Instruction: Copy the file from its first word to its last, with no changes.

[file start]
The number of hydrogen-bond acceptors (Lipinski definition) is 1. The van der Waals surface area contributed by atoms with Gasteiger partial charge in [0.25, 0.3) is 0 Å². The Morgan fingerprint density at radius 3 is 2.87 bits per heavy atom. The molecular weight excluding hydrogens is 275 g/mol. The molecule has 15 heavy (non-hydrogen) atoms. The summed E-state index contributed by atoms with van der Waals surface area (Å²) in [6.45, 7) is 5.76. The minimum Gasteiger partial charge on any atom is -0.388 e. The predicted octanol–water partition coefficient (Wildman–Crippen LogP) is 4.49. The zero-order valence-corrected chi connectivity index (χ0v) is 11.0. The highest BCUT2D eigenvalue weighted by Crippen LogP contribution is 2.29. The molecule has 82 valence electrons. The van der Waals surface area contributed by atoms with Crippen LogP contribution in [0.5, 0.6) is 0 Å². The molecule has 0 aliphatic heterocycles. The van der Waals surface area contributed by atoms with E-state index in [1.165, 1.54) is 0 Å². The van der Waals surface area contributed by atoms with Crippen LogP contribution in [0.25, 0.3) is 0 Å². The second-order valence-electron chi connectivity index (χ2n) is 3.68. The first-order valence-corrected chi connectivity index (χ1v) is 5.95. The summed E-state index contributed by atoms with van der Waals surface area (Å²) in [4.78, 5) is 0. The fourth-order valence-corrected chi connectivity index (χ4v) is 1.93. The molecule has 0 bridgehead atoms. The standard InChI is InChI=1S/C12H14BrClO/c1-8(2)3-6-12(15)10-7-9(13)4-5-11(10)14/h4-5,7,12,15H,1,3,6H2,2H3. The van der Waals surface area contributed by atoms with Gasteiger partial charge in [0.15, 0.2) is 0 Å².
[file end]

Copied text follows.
The number of hydrogen-bond acceptors (Lipinski definition) is 1. The van der Waals surface area contributed by atoms with Gasteiger partial charge in [0.25, 0.3) is 0 Å². The Morgan fingerprint density at radius 3 is 2.87 bits per heavy atom. The molecular weight excluding hydrogens is 275 g/mol. The molecule has 15 heavy (non-hydrogen) atoms. The summed E-state index contributed by atoms with van der Waals surface area (Å²) in [6.45, 7) is 5.76. The minimum Gasteiger partial charge on any atom is -0.388 e. The predicted octanol–water partition coefficient (Wildman–Crippen LogP) is 4.49. The zero-order valence-corrected chi connectivity index (χ0v) is 11.0. The highest BCUT2D eigenvalue weighted by Crippen LogP contribution is 2.29. The molecule has 82 valence electrons. The van der Waals surface area contributed by atoms with Crippen LogP contribution in [0.5, 0.6) is 0 Å². The molecule has 0 aliphatic heterocycles. The van der Waals surface area contributed by atoms with E-state index in [1.165, 1.54) is 0 Å². The van der Waals surface area contributed by atoms with Crippen LogP contribution in [0.25, 0.3) is 0 Å². The second-order valence-electron chi connectivity index (χ2n) is 3.68. The first-order valence-corrected chi connectivity index (χ1v) is 5.95. The summed E-state index contributed by atoms with van der Waals surface area (Å²) in [4.78, 5) is 0. The fourth-order valence-corrected chi connectivity index (χ4v) is 1.93. The molecule has 0 bridgehead atoms. The standard InChI is InChI=1S/C12H14BrClO/c1-8(2)3-6-12(15)10-7-9(13)4-5-11(10)14/h4-5,7,12,15H,1,3,6H2,2H3. The van der Waals surface area contributed by atoms with Gasteiger partial charge in [0.15, 0.2) is 0 Å².